You enter a facade decorated with meditating monks, then up a flight of steps to a cathedral-like prayer hall. Its vaulted roof is carved with wooden like ribs. At the far end, a colossal fifteen-foot Buddha sitting in preaching pose took my breath away. The Buddha’s presence was tangible.

Either side are Bodhisattvas and Buddhist goddesses seated on lotus thrones. Seeing all this antiquity in its original location can’t compare to visiting a museum assembled with similar artifacts. Here, you are immersed in what was a great period in history. As we looked at these ancient works of art, the term ‘carved in stone’ came to mind, but even stone is subject to decay.

The following day, we were looking forward to returning to Ajanta where the design and decoration of the Buddhist caves are even more amazing than that of Ellora. Normally, a three-hour bus ride away from the city, we were warned that the road is torn up under reconstruction and the ride could be now close to five hours. Gerard, still not fully recovered, the thought of the bumpy ride on a crowded local bus would be too much. So reluctantly, we canceled our plans, reassuring ourselves that, God willing, we can return next year to visit Ajanta. when the new road should be completed.

What to do instead? Aurangabad offers little of historic interest, except a mini Taj Mahal built in 1660.

Commissioned by Aurangzeb in memory of his own wife, the Bibi Ka Maqbara, is smaller and much less imposing than the Taj Mahal, but still bears some resemblance with its once formal gardens and waterways. No surprise, the same architect was commissioned to design both.

Our next stop had less impact except for its surroundings. The Soneri Mahal sits on the outskirts of the city. The ‘palace’ was decorated in gold giving its present name; Soneri meaning cloth of gold. Today, it is a cream-painted nondescript looking building with a mediocre museum of pottery, sculptures and kitchen utensils. But sitting in open countryside, against a backdrop of hills it was a pleasant place for a short visit. Away from the hubbub, we immediately felt refreshed by the tranquility.

The following day, we took our last domestic flight to Varanasi on time and with no problem. From now on, we’re back to traveling via trains and buses.

Lots of Friends and Longer walks

Our friend Odella, arrived four days ago, fresh from NYC. She didn’t take long to adjust. Tall and poised, she towers over the short South Indians. Finding her own way around and uninhibited in asking people what they were eating, where she could find a good cup of coffee, is there a good yoga class etc. she quickly showed her independence. She’s been to India a couple of times before but not traveled extensively. Our connection with her is through Lewis, her husband and old friend ours. A jazz musician and professor at Rutgers University, we only see them when Lewis gets a music gig in Boston.

Our German friends, Marion and Jorgen, love to walk and persuaded us to visit the neighboring beach, Kudle. A pleasant walk through the jungle. The beach is picturesque and reminded Gerard of Greece in the late ’60s.

A few days later, we were enticed to take a more adventurous hike to Half Moon Beach and beyond. It was more strenuous but a beautiful walk through the jungle. Half Moon Beach is only accessible by foot, keeping it an unspoiled and secluded cove. Hot and sweaty we dove immediately in the water, followed by chai at a single chai shop.

Moving on to the second destination, Paradise Beach, was nothing short of treacherous. Climbing over the jagged rocks along the water’s edge made Gerard nervous. I focused on where I placed each foot, I made it without incident. Good for the attention! Paradise Beach did not live up to its name – a scruffy beach with coarse sand, a hangout of modern-day, young hippies. Exhausted from our rock climbing we collapsed on the sand and were soon joined by stray dogs.

The long walk was not finished; we still had to get to the neighboring town through more jungle and rice paddies to catch the next bus to Gorkana. On the ride back, Marion asked, if we had known what the route had in store, would we have agreed to come. Gerard admitted he wouldn’t have minded missing the climb over the rocks to Paradise Beach, but loved Half Moon Beach.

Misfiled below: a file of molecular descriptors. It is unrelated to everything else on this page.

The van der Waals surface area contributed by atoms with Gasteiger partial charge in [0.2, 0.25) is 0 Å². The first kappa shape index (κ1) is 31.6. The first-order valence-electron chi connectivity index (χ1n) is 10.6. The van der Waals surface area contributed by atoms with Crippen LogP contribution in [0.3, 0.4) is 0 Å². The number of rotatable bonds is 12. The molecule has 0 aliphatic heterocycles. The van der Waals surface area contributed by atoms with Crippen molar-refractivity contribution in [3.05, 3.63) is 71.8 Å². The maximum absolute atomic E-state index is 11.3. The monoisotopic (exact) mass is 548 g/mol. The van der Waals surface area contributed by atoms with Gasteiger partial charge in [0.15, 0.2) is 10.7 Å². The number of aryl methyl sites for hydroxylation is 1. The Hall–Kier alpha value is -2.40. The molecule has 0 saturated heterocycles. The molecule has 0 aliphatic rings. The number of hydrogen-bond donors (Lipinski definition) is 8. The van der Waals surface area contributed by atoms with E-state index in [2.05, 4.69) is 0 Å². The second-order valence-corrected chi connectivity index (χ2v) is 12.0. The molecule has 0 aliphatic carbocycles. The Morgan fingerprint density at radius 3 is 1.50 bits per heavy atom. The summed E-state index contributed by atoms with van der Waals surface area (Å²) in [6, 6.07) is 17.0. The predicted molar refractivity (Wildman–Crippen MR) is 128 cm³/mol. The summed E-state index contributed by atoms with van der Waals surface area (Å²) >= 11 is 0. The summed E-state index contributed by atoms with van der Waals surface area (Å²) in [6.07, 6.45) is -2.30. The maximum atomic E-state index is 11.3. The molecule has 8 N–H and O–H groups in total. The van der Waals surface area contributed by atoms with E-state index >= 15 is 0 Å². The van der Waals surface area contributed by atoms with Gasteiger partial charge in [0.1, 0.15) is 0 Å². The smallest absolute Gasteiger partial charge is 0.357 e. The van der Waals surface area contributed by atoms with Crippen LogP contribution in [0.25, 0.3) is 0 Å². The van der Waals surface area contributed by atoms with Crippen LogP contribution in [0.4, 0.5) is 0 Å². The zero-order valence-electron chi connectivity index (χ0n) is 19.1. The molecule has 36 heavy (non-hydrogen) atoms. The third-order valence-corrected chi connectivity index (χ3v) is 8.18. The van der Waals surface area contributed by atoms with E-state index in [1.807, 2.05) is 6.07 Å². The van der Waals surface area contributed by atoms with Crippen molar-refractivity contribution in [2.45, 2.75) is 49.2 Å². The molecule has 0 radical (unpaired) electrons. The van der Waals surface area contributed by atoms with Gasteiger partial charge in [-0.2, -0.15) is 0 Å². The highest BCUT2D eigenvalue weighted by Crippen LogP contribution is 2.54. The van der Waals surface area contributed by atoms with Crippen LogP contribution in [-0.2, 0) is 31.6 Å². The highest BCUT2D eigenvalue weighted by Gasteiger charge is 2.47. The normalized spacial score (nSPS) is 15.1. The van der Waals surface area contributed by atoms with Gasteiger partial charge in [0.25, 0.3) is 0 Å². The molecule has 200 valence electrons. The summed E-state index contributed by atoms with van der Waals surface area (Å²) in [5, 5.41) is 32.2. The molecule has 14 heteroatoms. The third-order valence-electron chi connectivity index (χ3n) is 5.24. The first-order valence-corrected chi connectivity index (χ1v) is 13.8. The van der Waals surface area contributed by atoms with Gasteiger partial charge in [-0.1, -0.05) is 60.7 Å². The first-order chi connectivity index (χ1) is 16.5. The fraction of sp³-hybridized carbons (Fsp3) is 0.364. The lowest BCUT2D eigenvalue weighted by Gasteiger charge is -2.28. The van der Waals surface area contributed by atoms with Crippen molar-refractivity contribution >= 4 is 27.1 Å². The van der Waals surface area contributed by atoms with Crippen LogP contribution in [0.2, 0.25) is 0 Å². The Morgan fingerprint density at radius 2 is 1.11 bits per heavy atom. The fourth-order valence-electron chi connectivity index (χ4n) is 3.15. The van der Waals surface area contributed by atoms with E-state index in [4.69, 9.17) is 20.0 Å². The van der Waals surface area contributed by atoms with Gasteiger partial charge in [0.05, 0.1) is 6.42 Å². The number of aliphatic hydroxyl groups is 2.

After such a long and treacherous hike we should have known better, but we agreed to hike with them again, down to the end of the beach and take a bus back.

For the first time since we arrived in Gokarna, the sun was hidden behind clouds. The few beach huts and restaurants dwindled until all we could see at the edge of the beach was palm trees and tropical undergrowth. Passing fishermen preparing their boats, we suddenly came across a beautiful young Indian bride being photographed. No sign of the groom!

The beach was a good 6 km long and then we had to weave our way through lanes and beside fields to the bus stop – another couple of km.

A week ago, our Swiss friend, ‘six meter ‘ Peter and his Polish wife, arrived from Goa to visit us for three days. Peter is a professional violinist and has spent the winters in a rented house in Agonda for many years, practicing most of the day and performing at night gigs up and down the coast of Goa. He decided not to bring his violin to Gokarna but is clearly lost without it. At breakfast, his restless fingers repetitively drum the table. We’ll see him again in August when he attends a summer course at Berkeley.

A couple from Australia that we met in Darjeeling seven years ago are back in India, traveling for a year. Last night, they caught up with us here in Gokarna before we move on. We hope to see them again in the mountains.

One of the many things we find attractive about Gokarna is, there’s a significant older population here. Generally, they are people who’ve been traveling for decades, so we have a lot in common. We can spend too much time reminiscing what the world was like back in the ’60s, but it’s still more interesting than talking about Trump and Modi. The oldest we’ve met is an 86 year old woman from Scotland who is staying on the ground floor of our guesthouse. She’s beautiful and walks to the beach each day with a stick. Young and old, there’s always interesting people to meet: a young Frenchman using only analog camera equipment; a young girl who illustrates her own postcards and on hearing that I was from Totnes in Devon, leapt up and hugged me (her family live there); and Bernard from Geneva who likes Miles Davis!

As mentioned before, Gokarna is a temple town. This weekend is one of many Hindu festivals. Which one? Who could keep track? The town is swarming with men wearing white cotton lungis and carrying offerings to the temple. One night leading up to the festival there was chanting, first by women, then by men, all night long. The din vibrates in my head. making hearing even harder. But if it wasn’t for the temples, the town would be overrun by beachgoers.